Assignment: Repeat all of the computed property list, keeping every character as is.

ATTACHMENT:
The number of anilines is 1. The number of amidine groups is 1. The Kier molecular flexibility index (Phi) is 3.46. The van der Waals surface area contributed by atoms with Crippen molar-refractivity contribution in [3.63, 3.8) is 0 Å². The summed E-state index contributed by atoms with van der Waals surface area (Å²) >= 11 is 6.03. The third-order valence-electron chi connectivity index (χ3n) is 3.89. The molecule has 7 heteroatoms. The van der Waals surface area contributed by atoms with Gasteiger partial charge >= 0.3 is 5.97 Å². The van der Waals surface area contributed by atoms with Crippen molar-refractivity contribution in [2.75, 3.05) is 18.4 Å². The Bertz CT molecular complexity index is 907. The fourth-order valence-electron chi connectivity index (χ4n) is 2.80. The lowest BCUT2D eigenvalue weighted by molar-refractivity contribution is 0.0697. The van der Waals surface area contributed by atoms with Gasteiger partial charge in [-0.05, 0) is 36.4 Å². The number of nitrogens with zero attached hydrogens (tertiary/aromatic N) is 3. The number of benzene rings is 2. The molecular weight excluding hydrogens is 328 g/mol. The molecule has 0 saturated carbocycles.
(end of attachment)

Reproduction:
The number of anilines is 1. The number of amidine groups is 1. The Kier molecular flexibility index (Phi) is 3.46. The van der Waals surface area contributed by atoms with Crippen molar-refractivity contribution in [3.63, 3.8) is 0 Å². The summed E-state index contributed by atoms with van der Waals surface area (Å²) >= 11 is 6.03. The third-order valence-electron chi connectivity index (χ3n) is 3.89. The molecule has 7 heteroatoms. The van der Waals surface area contributed by atoms with Gasteiger partial charge >= 0.3 is 5.97 Å². The van der Waals surface area contributed by atoms with Crippen molar-refractivity contribution in [2.75, 3.05) is 18.4 Å². The Bertz CT molecular complexity index is 907. The fourth-order valence-electron chi connectivity index (χ4n) is 2.80. The lowest BCUT2D eigenvalue weighted by molar-refractivity contribution is 0.0697. The van der Waals surface area contributed by atoms with Gasteiger partial charge in [-0.05, 0) is 36.4 Å². The number of nitrogens with zero attached hydrogens (tertiary/aromatic N) is 3. The number of benzene rings is 2. The molecular weight excluding hydrogens is 328 g/mol. The molecule has 0 saturated carbocycles.